A multidisciplinary panel of clinician experts, together with a patient representative and experts in systematic reviews and guideline development, identified and prioritized 10 clinical questions related to inpatient management of patients with diabetes and/or hyperglycemia. The systematic reviews queried electronic databases for studies relevant to the selected questions. The Grading of Recommendations Assessment, Development and Evaluation (GRADE) methodology was used to assess the certainty of evidence and make recommendations.

The panel agreed on 10 frequently encountered areas specific to glycemic management in the hospital for which 15 recommendations were made. The guideline includes conditional recommendations for hospital use of emerging diabetes technologies including continuous glucose monitoring and insulin pump therapy; insulin regimens for prandial insulin dosing, glucocorticoid, and enteral nutrition-associated hyperglycemia; and use of noninsulin therapies. Recommendations were also made for issues relating to preoperative glycemic measures, appropriate use of correctional insulin, and diabetes self-management education in the hospital. A conditional recommendation was made against preoperative use of caloric beverages in patients with diabetes.

The recommendations are based on the consideration of important outcomes, practicality, feasibility, and patient values and preferences. These recommendations can be used to inform system improvement and clinical practice for this frequently encountered inpatient population.

Enhancing the Trustworthiness of the Endocrine Society's Clinical Practice Guidelines.

Clinical Endocrinology

In an effort to enhance the trustworthiness of its clinical practice guidelines, the Endocrine Society has recently adopted new policies and more r...

Excess 11-Oxygenated androgens in women with severe insulin resistance are mediated by adrenal insulin receptor signaling.

Clinical Endocrinology

Syndromes of severe insulin resistance (SIR) include insulin receptoropathy, in which all signaling downstream of the insulin receptor is lost, and lipodystrophy, in which some signaling pathways are impaired and others preserved. Women with SIR commonly have ovarian hyperandrogenemia; adrenal-derived 11-oxygenated androgens, produced by CYP11B1, have not been studied.

To evaluate classic pathway androgens (androstenedione, testosterone) and 11-oxygenated androgens in women with SIR and hyperandrogenemia, and to elucidate the role of insulin receptor signaling for 11-oxygenated androgen production by comparing lipodystrophy and receptoropathy.

Steroid hormones were quantified using LC-MS/MS in a cross-sectional study of 18 women with hyperandrogenemia and SIR (11 lipodystrophy, 7 receptoropathy) and 23 controls. To assess ovarian versus adrenal origin, steroids were compared in receptoropathy patients with (Ovary+) versus without (Ovary-) ovarian function.

Compared to controls, classic androgens were elevated in both lipodystrophy and receptoropathy, and 11-oxygenated androgens were increased in lipodystrophy (2.9-fold higher 11OHA4, 2.4-fold higher 11KA4, 3.6-fold higher 11KT; p<0.01), but not receptoropathy. Product-to-precursor ratios for CYP11B1 conversion of androstenedione to 11OHA4 were similar in lipodystrophy and controls, but decreased in receptoropathy (6.5-fold lower than control; p=0.001). Classic androgens were elevated in Ovary+ but not Ovary- patients.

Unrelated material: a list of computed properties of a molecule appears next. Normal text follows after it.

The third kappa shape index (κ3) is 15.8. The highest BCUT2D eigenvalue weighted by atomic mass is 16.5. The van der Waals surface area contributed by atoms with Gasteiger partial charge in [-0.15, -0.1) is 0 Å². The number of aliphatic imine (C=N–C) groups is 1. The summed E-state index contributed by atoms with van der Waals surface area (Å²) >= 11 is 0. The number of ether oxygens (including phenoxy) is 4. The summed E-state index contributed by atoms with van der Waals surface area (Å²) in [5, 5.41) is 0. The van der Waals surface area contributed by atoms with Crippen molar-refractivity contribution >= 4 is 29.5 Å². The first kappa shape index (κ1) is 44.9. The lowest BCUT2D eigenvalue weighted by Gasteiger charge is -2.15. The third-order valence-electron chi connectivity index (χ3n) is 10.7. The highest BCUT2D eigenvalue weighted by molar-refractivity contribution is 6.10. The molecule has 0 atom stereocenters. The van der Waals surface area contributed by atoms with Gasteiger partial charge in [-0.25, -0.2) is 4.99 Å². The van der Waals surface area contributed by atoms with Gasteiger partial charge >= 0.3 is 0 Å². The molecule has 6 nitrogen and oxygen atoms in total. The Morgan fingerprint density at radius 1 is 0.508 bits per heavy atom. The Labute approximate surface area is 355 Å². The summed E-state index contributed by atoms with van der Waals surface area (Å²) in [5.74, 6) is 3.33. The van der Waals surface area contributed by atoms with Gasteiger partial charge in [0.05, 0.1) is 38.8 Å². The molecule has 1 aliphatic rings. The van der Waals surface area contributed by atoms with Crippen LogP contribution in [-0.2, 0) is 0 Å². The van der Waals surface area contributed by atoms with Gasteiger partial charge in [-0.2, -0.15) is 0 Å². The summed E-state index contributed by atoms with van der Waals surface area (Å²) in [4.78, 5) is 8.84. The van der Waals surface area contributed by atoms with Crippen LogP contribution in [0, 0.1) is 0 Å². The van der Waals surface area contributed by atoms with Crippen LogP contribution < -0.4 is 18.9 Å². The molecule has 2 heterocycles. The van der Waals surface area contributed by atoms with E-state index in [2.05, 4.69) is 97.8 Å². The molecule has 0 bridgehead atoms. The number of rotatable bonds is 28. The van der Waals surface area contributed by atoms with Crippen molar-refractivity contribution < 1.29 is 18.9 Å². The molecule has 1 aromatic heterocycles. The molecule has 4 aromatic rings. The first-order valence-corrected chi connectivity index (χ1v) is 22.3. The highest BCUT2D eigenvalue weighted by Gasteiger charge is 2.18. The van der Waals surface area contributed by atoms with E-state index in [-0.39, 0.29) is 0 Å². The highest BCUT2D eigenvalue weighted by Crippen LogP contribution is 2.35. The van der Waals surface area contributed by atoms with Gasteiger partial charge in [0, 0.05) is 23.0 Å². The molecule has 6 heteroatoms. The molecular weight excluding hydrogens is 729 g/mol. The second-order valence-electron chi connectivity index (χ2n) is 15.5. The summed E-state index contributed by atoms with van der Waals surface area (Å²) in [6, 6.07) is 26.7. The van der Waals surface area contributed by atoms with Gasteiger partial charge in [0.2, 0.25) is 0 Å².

11-Oxygenated androgens are elevated in lipodystrophy but not receptoropathy. In SIR, insulin receptor signaling is necessary for adrenal hyperandrogenemia, but not ovarian hyperandrogenemia; excess classic androgens are derived from the ovaries. Insulin receptor signaling increases adrenal 19-carbon steroid production, which may have implications for more common disorders of mild IR.

Peptic ulcer disease and risk of hip fracture: a general population-based cohort study.

Clinical Endocrinology

Previous studies reported proton pump inhibitors (PPIs) use may increase the risk of fracture; however, the findings may be susceptible to indication bias since peptic ulcer disease (PUD), one major indication for PPIs, may affect skeletal health. Determining whether PUD would increase hip fracture risk may help identify high risk population and explore risk factors.

We conducted a cohort study using data from The Health Improvement Network (THIN) in the UK. THIN contains patient information such as disease diagnosis and medicine prescriptions. Up to five non-PUD individuals (n=138,265) were matched to each case of incident PUD (n=27,653) by age, sex, and body mass index. We examined the association between PUD and hip fracture by a multivariable Cox-proportional hazard model. We repeated the same analysis among individuals with incident PUD and gastroesophageal reflux disease (GERD) (n=27,160), another disease with similar indication for PPIs, as a positive control exposure.

Over a mean of 5.6 years follow-up, hip fracture occurred in 589 individuals with PUD and 2,015 individuals without PUD (3.8 vs 2.6/1000 person-years), with a multivariable-adjusted hazard ratio (HR) being 1.44 (95%CI: 1.31 to 1.58). The association persisted among subgroups stratified by sex and age. In positive control exposure analysis, the hip fracture risk was also higher in PUD than GERD (3.8 vs 2.4/1000 person-years; multivariable-adjusted HR=1.65, 95%CI: 1.45 to 1.7).